Arid meteor shower makes new appearance in southern hemisphere skies

A meteor shower in the Aquila constellation Lubo Ivanko/Alamy
Astronomers discovered a new meteor shower in southern hemisphere night skies. Flurries of shooting stars were created when Earth passed through dusty material that was scattered throughout space by the comet15P/Finlay. Astronomers have named the Arid meteor Shower, as it appears to be coming from Ara. This celestial phenomenon could provide researchers with insight into the composition of the comet.

Since the discovery of 15P/Finlay in 1886, scientists have been regularly observing it. Recent years have seen a variety of independent analyses that indicated that the planet would sweep through dense dust clouds left behind by the comet in 2021. These dust clouds were formed during its passage through the inner solar system in 1995 and 2008. However, no one knows for sure if these predictions will be realized in visible meteors.

In order to find out, South American observers who were well-placed for seeing the meteors were alerted as the nights of expected activity approached. This was in late September or early October. Researchers even sent teams of specialists with meteor cameras to remote areas in Chile.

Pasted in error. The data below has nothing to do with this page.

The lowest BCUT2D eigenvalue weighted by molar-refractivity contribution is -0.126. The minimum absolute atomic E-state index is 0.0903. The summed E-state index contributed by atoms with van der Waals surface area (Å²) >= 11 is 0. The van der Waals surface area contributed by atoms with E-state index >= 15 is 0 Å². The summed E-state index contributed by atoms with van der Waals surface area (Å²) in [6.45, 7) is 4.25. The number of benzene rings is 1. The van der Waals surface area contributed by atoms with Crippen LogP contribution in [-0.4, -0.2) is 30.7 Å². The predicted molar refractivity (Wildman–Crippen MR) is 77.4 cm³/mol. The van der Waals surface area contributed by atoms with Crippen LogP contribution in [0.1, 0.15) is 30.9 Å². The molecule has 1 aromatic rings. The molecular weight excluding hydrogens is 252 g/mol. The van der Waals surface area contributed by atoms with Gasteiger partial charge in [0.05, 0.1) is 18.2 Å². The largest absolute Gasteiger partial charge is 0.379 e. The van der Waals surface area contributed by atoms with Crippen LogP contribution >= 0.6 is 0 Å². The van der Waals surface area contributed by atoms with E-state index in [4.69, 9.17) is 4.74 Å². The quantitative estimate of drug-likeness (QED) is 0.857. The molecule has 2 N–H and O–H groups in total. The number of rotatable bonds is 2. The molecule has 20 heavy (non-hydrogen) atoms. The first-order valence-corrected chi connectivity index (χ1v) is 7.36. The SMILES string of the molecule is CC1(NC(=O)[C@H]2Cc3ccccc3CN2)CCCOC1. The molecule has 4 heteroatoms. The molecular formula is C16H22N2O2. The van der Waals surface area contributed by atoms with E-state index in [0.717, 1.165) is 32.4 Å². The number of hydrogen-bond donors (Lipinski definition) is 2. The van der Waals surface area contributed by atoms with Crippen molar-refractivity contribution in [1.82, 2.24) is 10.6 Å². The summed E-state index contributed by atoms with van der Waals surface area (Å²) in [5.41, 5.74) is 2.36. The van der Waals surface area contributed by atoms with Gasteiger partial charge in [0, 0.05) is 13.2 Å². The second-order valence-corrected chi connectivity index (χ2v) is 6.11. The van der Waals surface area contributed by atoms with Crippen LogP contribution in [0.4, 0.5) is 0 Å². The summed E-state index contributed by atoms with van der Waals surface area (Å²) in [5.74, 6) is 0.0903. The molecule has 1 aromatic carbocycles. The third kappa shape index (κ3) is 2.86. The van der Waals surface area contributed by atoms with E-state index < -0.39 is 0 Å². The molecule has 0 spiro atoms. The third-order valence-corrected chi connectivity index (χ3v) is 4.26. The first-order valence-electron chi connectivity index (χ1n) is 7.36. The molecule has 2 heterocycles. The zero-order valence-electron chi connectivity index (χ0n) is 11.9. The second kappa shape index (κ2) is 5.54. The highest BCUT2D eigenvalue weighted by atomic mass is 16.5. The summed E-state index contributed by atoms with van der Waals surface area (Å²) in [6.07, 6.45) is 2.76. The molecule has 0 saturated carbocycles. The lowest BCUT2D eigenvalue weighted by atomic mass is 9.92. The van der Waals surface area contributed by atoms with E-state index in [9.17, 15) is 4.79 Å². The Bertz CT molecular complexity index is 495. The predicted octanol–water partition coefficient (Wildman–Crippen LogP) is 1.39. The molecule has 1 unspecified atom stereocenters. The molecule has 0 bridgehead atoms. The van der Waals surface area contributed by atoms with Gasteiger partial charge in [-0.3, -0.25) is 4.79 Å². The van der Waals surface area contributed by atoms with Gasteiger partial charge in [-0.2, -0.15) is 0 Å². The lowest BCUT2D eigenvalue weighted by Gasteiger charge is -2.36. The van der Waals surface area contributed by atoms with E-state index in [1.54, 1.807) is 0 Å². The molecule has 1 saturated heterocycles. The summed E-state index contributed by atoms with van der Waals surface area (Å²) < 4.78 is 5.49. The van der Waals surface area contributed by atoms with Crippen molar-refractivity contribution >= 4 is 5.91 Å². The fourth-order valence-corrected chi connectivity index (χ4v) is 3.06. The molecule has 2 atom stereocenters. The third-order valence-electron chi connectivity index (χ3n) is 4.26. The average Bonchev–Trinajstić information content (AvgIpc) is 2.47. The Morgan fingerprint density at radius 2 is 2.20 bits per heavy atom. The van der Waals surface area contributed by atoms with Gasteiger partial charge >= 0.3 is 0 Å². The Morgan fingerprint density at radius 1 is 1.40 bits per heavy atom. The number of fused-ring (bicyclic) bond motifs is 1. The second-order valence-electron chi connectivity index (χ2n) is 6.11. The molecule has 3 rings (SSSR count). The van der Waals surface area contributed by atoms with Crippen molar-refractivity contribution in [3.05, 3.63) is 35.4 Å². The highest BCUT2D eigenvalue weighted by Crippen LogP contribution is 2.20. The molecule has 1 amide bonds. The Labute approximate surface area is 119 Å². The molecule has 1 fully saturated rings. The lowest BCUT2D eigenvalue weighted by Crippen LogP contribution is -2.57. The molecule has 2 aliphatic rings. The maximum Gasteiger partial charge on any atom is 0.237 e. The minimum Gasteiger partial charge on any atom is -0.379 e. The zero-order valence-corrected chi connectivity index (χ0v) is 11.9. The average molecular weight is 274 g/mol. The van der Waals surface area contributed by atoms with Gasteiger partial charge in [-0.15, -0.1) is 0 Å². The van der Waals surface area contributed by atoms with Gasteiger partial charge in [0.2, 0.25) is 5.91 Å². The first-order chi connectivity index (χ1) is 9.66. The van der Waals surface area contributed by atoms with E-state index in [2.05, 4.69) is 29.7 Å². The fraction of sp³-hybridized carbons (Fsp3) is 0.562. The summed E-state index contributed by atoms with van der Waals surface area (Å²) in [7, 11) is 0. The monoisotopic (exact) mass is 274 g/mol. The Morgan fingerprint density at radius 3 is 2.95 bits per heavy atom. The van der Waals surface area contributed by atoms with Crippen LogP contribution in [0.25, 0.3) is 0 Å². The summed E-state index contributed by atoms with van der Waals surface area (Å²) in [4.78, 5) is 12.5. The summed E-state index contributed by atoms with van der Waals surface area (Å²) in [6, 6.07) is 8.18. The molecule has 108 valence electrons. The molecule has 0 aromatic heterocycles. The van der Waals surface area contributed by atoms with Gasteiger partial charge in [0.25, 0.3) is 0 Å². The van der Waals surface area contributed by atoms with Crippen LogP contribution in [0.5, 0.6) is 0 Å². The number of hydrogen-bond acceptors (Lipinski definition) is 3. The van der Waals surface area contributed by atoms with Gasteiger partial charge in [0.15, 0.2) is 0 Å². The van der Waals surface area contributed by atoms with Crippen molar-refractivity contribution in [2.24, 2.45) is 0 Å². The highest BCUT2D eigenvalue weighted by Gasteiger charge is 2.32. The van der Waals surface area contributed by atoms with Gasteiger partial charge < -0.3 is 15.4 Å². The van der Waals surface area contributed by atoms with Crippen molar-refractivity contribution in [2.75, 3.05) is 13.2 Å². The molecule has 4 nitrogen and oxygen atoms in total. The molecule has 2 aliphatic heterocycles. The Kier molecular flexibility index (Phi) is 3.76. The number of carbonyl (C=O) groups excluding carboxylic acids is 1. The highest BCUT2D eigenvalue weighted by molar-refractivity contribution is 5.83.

Meteorologists were thrilled to see that meteorologists could successfully observe meteors at the times predicted. Jrmie Vaubaillon, a meteorologist at LObservatoire de Paris who was one of the people who predicted the meteor activity, said that although I have been researching this topic for over 20 years, I've never seen the meteor shower form.

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Although it is not yet known if the Arids will return in the future, astronomers will have valuable data from the 2021 event.

Ye Quanzhi, a University of Maryland researcher who also modelled dust streams from comet 15P/Finlay compared the meteors to sample return missions in which instead of sending out a spacecraft to collect samples they come to us. He says that comets are made up of loosely collected dust and ice. Therefore, we can learn a lot about the building blocks of comets by studying meteoroids as they enter Earth's atmosphere.

Ye is particularly interested in the size distribution of the dust particles left behind by the comet. This is basically a measurement of the number of large particles compared to smaller particles. It can be calculated by looking at the amount of bright and faint meteors observed during the Arid rain.

He says that the size distribution of dust is an easily measured observable. It also provides clues about how small cometary grains are glued together.

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